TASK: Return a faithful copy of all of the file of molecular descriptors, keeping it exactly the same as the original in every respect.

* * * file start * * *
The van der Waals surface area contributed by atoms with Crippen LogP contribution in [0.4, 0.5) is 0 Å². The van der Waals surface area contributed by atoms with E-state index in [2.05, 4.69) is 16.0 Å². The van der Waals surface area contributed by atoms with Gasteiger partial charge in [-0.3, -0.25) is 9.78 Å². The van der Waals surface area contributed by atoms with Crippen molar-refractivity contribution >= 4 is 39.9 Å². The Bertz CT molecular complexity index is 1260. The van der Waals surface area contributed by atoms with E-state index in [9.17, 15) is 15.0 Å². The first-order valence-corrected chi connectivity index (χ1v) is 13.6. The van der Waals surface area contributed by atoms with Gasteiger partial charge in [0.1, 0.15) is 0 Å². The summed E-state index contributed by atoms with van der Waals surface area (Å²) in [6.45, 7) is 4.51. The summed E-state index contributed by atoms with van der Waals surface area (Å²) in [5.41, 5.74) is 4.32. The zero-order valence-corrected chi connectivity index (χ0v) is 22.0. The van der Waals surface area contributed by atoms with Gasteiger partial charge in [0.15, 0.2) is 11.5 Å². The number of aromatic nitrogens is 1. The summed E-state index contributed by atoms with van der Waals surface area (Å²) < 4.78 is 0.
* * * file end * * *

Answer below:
The van der Waals surface area contributed by atoms with Crippen LogP contribution in [0.4, 0.5) is 0 Å². The van der Waals surface area contributed by atoms with E-state index in [2.05, 4.69) is 16.0 Å². The van der Waals surface area contributed by atoms with Gasteiger partial charge in [-0.3, -0.25) is 9.78 Å². The van der Waals surface area contributed by atoms with Crippen molar-refractivity contribution >= 4 is 39.9 Å². The Bertz CT molecular complexity index is 1260. The van der Waals surface area contributed by atoms with E-state index in [9.17, 15) is 15.0 Å². The first-order valence-corrected chi connectivity index (χ1v) is 13.6. The van der Waals surface area contributed by atoms with Gasteiger partial charge in [0.1, 0.15) is 0 Å². The summed E-state index contributed by atoms with van der Waals surface area (Å²) in [6.45, 7) is 4.51. The summed E-state index contributed by atoms with van der Waals surface area (Å²) in [5.41, 5.74) is 4.32. The zero-order valence-corrected chi connectivity index (χ0v) is 22.0. The van der Waals surface area contributed by atoms with Gasteiger partial charge in [0.15, 0.2) is 11.5 Å². The number of aromatic nitrogens is 1. The summed E-state index contributed by atoms with van der Waals surface area (Å²) < 4.78 is 0.